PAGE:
47

As others have said, images found on Google image search are not free to use unless they are licensed as such. Google does however have advanced search features that will show you images that are licensed for reuse, commercially or non-commercially. When you are doing an image search, click on "Search tools" then "Usage rights" and you will get a dropdown ...


40

Unless the image in question is accompanied by a specific statement telling you that it is royalty free and / or public domain then it is subject to copyright. There doesn't have to be a copyright symbol or registered copyright message present for copyright to apply. Trying to trace any given image back to its source, identifying the copyright holder and ...


25

If you have copied something from a design on Shutterstock and it is in distinctive enough to be recognised then you are in danger of being pursued for copyright infringement. However, Shutterstock images are sold as royalty free for commercial use, so all you need to do is purchase the image that the copied / used as inspiration on behalf of your customer ...


14

2016 Creative Commons CC0 license & Public Domain: Sites that exclusively list images in the public domain or with a Creative Commons CC0 (or equivalent) license. Pixabay Pexels Unsplash Stocknsap gratisography moveast Creative Vix Cupcake freeimages.red New Old Stock Negative Space skitterphoto Pickup Image Public Domain Photos Public Domain Archive ...


12

Most of the time images with proper documentation can avoid legal issues there are so many sites having such images, they will provide you the whole uses document on request : Corbis Images Istock Photos Shutter stock Big stock photos getty Images Find free stock Images 16 websites with Free Stock Images for commercial use Hope this will help.


11

If you infringe upon a copyright, then you are responsible, not (only) your client/customer. You are creating the artwork and it’s your responsibility to act without negligence. Using artwork from a source you know is infringement is clear negligence. Beyond that, you’d need to speak to an attorney. And I am not an attorney. None of this should be seen as ...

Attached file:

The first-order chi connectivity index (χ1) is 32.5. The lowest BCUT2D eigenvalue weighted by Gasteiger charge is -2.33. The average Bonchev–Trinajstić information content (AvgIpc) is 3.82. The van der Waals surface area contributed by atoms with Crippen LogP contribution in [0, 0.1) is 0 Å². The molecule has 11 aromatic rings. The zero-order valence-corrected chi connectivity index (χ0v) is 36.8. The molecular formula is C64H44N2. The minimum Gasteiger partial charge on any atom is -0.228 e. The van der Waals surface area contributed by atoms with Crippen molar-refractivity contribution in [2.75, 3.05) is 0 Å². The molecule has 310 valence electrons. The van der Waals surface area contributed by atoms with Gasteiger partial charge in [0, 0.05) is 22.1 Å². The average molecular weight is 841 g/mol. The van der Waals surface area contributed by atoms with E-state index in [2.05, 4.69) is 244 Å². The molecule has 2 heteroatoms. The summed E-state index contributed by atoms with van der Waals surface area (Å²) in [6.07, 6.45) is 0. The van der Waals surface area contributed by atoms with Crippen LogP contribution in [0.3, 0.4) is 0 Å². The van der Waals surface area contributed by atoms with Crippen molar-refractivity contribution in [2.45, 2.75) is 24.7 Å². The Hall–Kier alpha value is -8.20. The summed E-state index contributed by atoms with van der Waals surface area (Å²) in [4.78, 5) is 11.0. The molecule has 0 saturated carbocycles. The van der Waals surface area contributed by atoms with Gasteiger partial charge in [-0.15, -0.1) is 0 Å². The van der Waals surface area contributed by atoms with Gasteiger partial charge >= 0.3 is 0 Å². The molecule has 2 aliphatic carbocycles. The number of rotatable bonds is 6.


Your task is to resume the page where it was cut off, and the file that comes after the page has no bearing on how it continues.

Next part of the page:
10

Traditionally stock sites allow you download a free, watermarked "comp" image which can be used in your design until the client approves the piece. Once the client has approved, you can then go back and purchase and download the non-watermarked image. You are free to purchase and download the non-watermarked image whenever you'd like however. It's not ...


9

On many of the stock photo sites, you can generally obtain the watermarked version of the image for free. The idea is that you wouldn't use the watermarked version in production and that it's simply just for the mock-ups. For the final version of your design, that will head to production, you would then purchase the non-watermarked versions and then replace ...


9

2016 Creative Commons CC0 license & Public Domain: Sites that exclusively list images in the public domain or with a Creative Commons CC0 (or equivalent) license. Public Domain Vectors openclipart clker Pixabay (Not exclusively vector art but easily filterable) Not exclusively free or variable licences Sites that list vectors for sale and offer ...


8

If it were me, I'd find a photo of gravel that was similar to the background of that image. Then extract the turtles from the original image and place them on the other (larger) background image, recreating shadows as necessary. Extracting the turtles and using a separate background image will provide much better results than trying to extend that limited ...


7

You could also check out http://openclipart.org/. And from the companion site, inkscape.org you can download Inkscape an easy-to-use, free, and cross-platform vector graphics program.


7

If you think it came from Getty, send them a message and see if they can dig it up for you. They'll be happy to do a little image research if they know you're going to pay.


7

Best to try to use stock images as the other folks here have said. However, if you would much rather use the image in question. You can try to get permission to use the image, thusly upholding the 8th commandment and avoiding eternal hellfire. Going to google reverse image search. Clicking the camera button to paste a link or upload an image to the search ...


6

You're in a bind in this kind of situation. You would probably be best to avoid stock photography completely. Realize that you're going to be working mostly for free. Even if you win a few, the payouts in these "contests" are painfully low. Averaged across all your entries that don't win plus the few that do (even top talent on these sites runs about 1 in 8)...


6